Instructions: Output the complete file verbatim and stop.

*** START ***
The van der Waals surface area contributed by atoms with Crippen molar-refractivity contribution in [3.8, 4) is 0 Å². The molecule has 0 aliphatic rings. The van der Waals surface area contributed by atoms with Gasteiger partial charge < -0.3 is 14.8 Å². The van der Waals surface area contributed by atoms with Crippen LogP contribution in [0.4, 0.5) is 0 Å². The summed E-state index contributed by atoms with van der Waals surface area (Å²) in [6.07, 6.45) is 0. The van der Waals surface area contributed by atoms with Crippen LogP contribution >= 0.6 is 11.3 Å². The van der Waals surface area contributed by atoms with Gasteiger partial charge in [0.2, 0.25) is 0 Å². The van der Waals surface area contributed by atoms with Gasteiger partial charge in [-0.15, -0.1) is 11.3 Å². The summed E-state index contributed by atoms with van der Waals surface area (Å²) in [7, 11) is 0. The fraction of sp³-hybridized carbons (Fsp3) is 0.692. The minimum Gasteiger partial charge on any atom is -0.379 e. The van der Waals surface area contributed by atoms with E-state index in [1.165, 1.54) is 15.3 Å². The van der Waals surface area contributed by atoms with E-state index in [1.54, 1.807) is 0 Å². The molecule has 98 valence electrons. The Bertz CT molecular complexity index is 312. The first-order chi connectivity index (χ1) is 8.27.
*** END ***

The van der Waals surface area contributed by atoms with Crippen molar-refractivity contribution in [3.8, 4) is 0 Å². The molecule has 0 aliphatic rings. The van der Waals surface area contributed by atoms with Gasteiger partial charge < -0.3 is 14.8 Å². The van der Waals surface area contributed by atoms with Crippen LogP contribution in [0.4, 0.5) is 0 Å². The summed E-state index contributed by atoms with van der Waals surface area (Å²) in [6.07, 6.45) is 0. The van der Waals surface area contributed by atoms with Crippen LogP contribution >= 0.6 is 11.3 Å². The van der Waals surface area contributed by atoms with Gasteiger partial charge in [0.2, 0.25) is 0 Å². The van der Waals surface area contributed by atoms with Gasteiger partial charge in [-0.15, -0.1) is 11.3 Å². The summed E-state index contributed by atoms with van der Waals surface area (Å²) in [7, 11) is 0. The fraction of sp³-hybridized carbons (Fsp3) is 0.692. The minimum Gasteiger partial charge on any atom is -0.379 e. The van der Waals surface area contributed by atoms with E-state index in [1.165, 1.54) is 15.3 Å². The van der Waals surface area contributed by atoms with E-state index in [1.54, 1.807) is 0 Å². The molecule has 98 valence electrons. The Bertz CT molecular complexity index is 312. The first-order chi connectivity index (χ1) is 8.27.